Sunday, September 21, 2014
Inquirer Daily News

Google Glass-wearing AMC patron gets interrogated by Homeland Security in Ohio theater

Terrorism. Biological warfare. Large-scale destructive hacking. These are the things Homeland Security stresses as its raison d'etre, but now we've got one more task to add to the list: Movie piracy. But only if you're wearing Google Glass.

Google Glass-wearing AMC patron gets interrogated by Homeland Security in Ohio theater

Terrorism. Biological warfare. Large-scale destructive hacking. These are the things Homeland Security stresses as its raison d’etre, but now we’ve got one more task to add to the list: Movie piracy. But only if you’re wearing Google Glass. 

An Ohio AMC patron found himself in that exact situation when he went to see Jack Ryan: Shadow Recruit wearing his spiffy new Google Glass. Both the theater and the Dept. of Homeland Security—which apparently laid in wait for any undesirables—didn’t take kindly to his Glass, prompting questioning from the feds. 

Known only as T.U., the Ohio man says he did wear his Glass to the movie theater, but they were not switched on, preventing him from recording anything—which, of course, was the theater’s main concern. Ditto for Homeland Security. However, because he wears prescription lenses, he opted to keep them on his face in order to see the film he just paid an exorbitant amount of money to see. 

AMC has confirmed the incident in a statement, so it looks like this is really, actually a problem now:

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“While we’re huge fans of technology and innovation, wearing a device that has the capability to record video is not appropriate at the movie theater.”

See that? Not even an apology. And, given the message that the Ohio man sent to The Gadgeteer, they certainly owe him one. Just take a look at the way he says he was treated:

“About an hour into the movie (Jack Ryan: Shadow Recruit), a guy comes near my seat, shoves a badge that had some sort of a shield on it, yanks the Google Glass off my face and says ‘follow me outside immediately’."

So, not exactly off to a good start. But it only gets worse from there:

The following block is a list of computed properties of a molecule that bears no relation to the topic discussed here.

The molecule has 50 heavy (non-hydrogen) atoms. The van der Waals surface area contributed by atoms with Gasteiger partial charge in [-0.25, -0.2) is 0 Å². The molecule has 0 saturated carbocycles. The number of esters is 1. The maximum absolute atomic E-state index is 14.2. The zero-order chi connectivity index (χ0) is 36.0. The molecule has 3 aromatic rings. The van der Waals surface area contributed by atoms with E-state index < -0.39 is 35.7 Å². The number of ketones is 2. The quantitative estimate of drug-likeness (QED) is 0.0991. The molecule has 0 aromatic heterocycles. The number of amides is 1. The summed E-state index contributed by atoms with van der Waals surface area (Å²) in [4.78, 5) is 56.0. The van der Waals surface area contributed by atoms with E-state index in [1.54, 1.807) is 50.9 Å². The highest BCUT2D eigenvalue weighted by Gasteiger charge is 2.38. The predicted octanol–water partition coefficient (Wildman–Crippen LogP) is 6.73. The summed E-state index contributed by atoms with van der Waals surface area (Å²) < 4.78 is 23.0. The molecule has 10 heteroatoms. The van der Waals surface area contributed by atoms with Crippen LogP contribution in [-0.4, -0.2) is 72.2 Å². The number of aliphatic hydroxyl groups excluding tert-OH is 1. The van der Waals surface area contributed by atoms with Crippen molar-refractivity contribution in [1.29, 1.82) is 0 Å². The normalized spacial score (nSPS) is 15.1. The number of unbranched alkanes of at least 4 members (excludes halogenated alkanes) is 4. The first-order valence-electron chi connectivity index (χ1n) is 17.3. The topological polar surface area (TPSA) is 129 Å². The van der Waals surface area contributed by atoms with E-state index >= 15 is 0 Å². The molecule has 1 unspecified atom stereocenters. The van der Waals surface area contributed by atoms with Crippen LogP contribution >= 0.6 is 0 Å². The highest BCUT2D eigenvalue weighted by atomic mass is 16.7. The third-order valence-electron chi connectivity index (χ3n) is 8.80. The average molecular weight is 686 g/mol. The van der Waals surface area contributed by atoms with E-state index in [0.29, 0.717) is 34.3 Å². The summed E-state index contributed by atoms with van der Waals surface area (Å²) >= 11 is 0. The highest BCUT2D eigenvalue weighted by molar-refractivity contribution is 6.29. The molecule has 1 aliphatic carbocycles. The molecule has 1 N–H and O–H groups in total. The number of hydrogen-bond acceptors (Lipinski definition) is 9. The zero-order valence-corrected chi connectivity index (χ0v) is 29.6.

“I was surprised by this and as I was obviously just having a nice Saturday evening night out with my wife and not taping anything whether legally or illegally, I tried to explain that this is a misunderstanding. I tried to explain that he’s holding rather expensive hardware that costed me $1500 for Google Glass and over $600 for the prescription glasses. The response was that I was searched and more stuff was taken away from me (specifically my personal phone, my work phone – both of which were turned off, and my wallet).” 

Now, keep in mind, the guy is accused of recording a movie illegally, not carrying a loaded weapon around without a permit, or walking around with a machete. Still, though, the feds didn’t seem to care:

“What followed was over an hour of the “feds” telling me I am not under arrest, and that this is a “voluntary interview”, but if I choose not to cooperate bad things may happen to me (is it legal for authorities to threaten people like that?). I kept telling them that Glass has a USB port and not only did I allow them, I actually insist they connect to it and see that there was nothing but personal photos with my wife and my dog on it. I also insisted they look at my phone too and clear things out, but they wanted to talk first. They wanted to know who I am, where I live, where I work, how much I’m making, how many computers I have at home, why am I recording the movie, who am I going to give the recording to, why don’t I just give up the guy up the chain, ’cause they are not interested in me. Over and over and over again.”

And, of course, they were concerned that the guy was somehow “working for Google,” as if the largest company on the internet needs to have some dude in Ohio pirate movies for them:

“They wanted to know where I got Glass and how did I came by having it. I told them I applied about 1000 times to get in the explorer program, and eventually I was selected, and I got the Glass from Google. I offered to show them receipt and Google Glass website if they would allow me to access any computer with internet. Of course, that was not an option. Then they wanted to know what does Google ask of me in exchange for Glass, how much is Google paying me, who is my boss and why am I recording the movie.” 

Eventually, they hooked the Glass up to a computer and found no crime had been committed. And what does the Ohio man get for his trouble? Nothing that makes it worth it: 

“A guy who claimed his name is Bob Hope (he gave me his business card) came in the room, and said he was with the Movie Association and they have problems with piracy at that specific theater and that specific movie. He gave me two free movie passes “so I can see the movie again”. I asked if they thought my Google Glass was such a big piracy machine, why didn’t they ask me not to wear them in the theater? I would have probably sat five or six rows closer to the screen (as I didn’t have any other pair of prescription glasses with me) and none of this would have happened. All he said was AMC called him, and he called the FBI and “here are two more passes for my troubles”. I would have been fine with “I’m sorry this happened, please accept our apologies”. Four free passes just infuriated me.” 

All told, the ordeal lasted more than three hours, and all without an apology, plus the rough treatment to begin with. And all that for simply carrying around an emerging technology.

Looks like we can’t even amuse ourselves to death in peace anymore.

[Variety]

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Nick Vadala Philly.com
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